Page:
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Brian Post Composes Original Music for Centennial Celebration

Date: May 20, 2013

Professor Brian Post strives to compose music that reaches people. That means it must be interesting and accessible, but no so soothing that it’s simply background noise.
“If someone says my music was ‘nice,’ that’s the kiss of death,” jokes Post, who specializes in composition, music theory and music technology at HSU. “You don’t want someone’s mind to wander to their grocery list while they’re listening to your song.”

Brian Post

Post, who most recently composed the score for the Department of Theatre, Film & Dance’s production of Shakuntala, is now composing another original piece: an arrangement for voice and piano to honor HSU’s 2013-14 centennial. The celebration kicks-off Aug. 24 and includes a year of events and activities commemorating the university’s first 100 years.

“My ultimate goal is to draw the listener in, to keep them engaged and remind them what it means to be a part of the HSU community,” Post says of the composition, which will premiere next spring. “Of course if they walk away remembering the music, it is an added bonus.”

Books

Last semester, Post enlisted the help of English student Justin Tretten (’12) through a faculty-student research grant from the College of Arts, Humanities and Sciences. In the HSU Library, Tretten found several books of poetry, including works by English faculty members Elma Mccann (1930s), Reginald White (1947-62), Jorie Graham (1980s) and Jim Dodge (1990s).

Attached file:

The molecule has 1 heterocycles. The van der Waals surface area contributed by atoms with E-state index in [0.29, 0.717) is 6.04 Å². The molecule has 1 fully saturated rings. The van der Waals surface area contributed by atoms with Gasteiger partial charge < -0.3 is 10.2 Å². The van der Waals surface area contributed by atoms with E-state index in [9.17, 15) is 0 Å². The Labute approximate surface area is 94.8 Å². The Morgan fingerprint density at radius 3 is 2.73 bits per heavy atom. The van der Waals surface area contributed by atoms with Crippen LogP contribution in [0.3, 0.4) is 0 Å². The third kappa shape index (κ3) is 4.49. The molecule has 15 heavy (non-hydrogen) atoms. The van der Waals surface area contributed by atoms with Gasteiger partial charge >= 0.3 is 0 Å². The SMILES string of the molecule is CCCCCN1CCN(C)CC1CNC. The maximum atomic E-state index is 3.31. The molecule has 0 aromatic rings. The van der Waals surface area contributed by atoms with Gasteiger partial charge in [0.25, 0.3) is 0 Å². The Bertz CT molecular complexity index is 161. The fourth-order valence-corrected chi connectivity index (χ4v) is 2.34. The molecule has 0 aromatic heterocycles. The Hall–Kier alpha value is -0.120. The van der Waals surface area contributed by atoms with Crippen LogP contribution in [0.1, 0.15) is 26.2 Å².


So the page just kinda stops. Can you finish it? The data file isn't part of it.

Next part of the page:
Over the next few months, Post will scour the books for passages that resonate with him.
“I might take a poem and recite the first few lines over and over, until music notes attach themselves to the words,” he says. “Or the poem might give me a harmonic expression, which I’ll later overlay with a melody,” he explains. “It’s an organic process.”

Piano Medley

Post’s composition will premiere April 26 in Fulkerson Recital Hall. Assistant voice professor Elisabeth Harrington will perform the piece with accompaniment by HSU faculty musicians.

The Department of Music will host a series of centennial-themed concerts throughout the year, including a department-wide production 8 p.m., December 13 in Van Duzer Theatre. Music professor Gil Cline is also composing an original piece, which will premiere Nov. 9 in Fulkerson Recital Hall.
“It will be an acknowledgement of the wonderful creativity that has preceded me and that I’m now a part of,” Post says.


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